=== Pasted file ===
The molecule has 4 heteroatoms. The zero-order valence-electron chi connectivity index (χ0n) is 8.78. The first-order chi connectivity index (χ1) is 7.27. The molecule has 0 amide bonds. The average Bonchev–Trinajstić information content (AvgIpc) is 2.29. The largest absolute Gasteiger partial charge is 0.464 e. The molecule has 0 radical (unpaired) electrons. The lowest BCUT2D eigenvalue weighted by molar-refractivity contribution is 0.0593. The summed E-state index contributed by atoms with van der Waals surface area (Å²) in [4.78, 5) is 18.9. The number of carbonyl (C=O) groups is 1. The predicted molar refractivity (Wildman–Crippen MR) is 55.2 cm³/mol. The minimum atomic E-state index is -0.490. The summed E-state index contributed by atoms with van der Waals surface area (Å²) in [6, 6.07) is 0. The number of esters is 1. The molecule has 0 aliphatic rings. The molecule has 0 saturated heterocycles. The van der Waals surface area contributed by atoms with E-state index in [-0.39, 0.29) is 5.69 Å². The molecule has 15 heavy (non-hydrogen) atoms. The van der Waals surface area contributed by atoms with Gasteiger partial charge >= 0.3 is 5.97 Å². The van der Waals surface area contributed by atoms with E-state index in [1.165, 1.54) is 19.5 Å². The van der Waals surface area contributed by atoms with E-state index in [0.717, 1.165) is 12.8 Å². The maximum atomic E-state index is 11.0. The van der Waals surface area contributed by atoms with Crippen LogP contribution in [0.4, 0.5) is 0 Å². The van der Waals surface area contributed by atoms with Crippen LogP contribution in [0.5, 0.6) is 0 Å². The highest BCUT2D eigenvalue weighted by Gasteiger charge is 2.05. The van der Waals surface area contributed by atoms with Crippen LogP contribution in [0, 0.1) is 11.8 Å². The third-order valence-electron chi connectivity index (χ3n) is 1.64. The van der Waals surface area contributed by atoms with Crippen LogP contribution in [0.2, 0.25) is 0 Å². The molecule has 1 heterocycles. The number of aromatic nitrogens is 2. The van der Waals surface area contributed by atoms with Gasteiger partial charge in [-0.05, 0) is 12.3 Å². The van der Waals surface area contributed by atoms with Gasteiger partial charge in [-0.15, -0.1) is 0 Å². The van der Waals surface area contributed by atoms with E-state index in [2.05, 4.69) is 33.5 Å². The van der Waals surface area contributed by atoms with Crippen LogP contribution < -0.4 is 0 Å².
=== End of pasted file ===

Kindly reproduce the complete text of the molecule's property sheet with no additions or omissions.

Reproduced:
The molecule has 4 heteroatoms. The zero-order valence-electron chi connectivity index (χ0n) is 8.78. The first-order chi connectivity index (χ1) is 7.27. The molecule has 0 amide bonds. The average Bonchev–Trinajstić information content (AvgIpc) is 2.29. The largest absolute Gasteiger partial charge is 0.464 e. The molecule has 0 radical (unpaired) electrons. The lowest BCUT2D eigenvalue weighted by molar-refractivity contribution is 0.0593. The summed E-state index contributed by atoms with van der Waals surface area (Å²) in [4.78, 5) is 18.9. The number of carbonyl (C=O) groups is 1. The predicted molar refractivity (Wildman–Crippen MR) is 55.2 cm³/mol. The minimum atomic E-state index is -0.490. The summed E-state index contributed by atoms with van der Waals surface area (Å²) in [6, 6.07) is 0. The number of esters is 1. The molecule has 0 aliphatic rings. The molecule has 0 saturated heterocycles. The van der Waals surface area contributed by atoms with E-state index in [-0.39, 0.29) is 5.69 Å². The molecule has 15 heavy (non-hydrogen) atoms. The van der Waals surface area contributed by atoms with Gasteiger partial charge >= 0.3 is 5.97 Å². The van der Waals surface area contributed by atoms with E-state index in [1.165, 1.54) is 19.5 Å². The van der Waals surface area contributed by atoms with E-state index in [0.717, 1.165) is 12.8 Å². The maximum atomic E-state index is 11.0. The van der Waals surface area contributed by atoms with Crippen LogP contribution in [0.4, 0.5) is 0 Å². The van der Waals surface area contributed by atoms with Crippen LogP contribution in [0.5, 0.6) is 0 Å². The highest BCUT2D eigenvalue weighted by Gasteiger charge is 2.05. The van der Waals surface area contributed by atoms with Crippen LogP contribution in [0, 0.1) is 11.8 Å². The third-order valence-electron chi connectivity index (χ3n) is 1.64. The van der Waals surface area contributed by atoms with Crippen LogP contribution in [0.2, 0.25) is 0 Å². The molecule has 1 heterocycles. The number of aromatic nitrogens is 2. The van der Waals surface area contributed by atoms with Gasteiger partial charge in [-0.05, 0) is 12.3 Å². The van der Waals surface area contributed by atoms with Gasteiger partial charge in [-0.15, -0.1) is 0 Å². The van der Waals surface area contributed by atoms with E-state index in [2.05, 4.69) is 33.5 Å². The van der Waals surface area contributed by atoms with Crippen LogP contribution < -0.4 is 0 Å².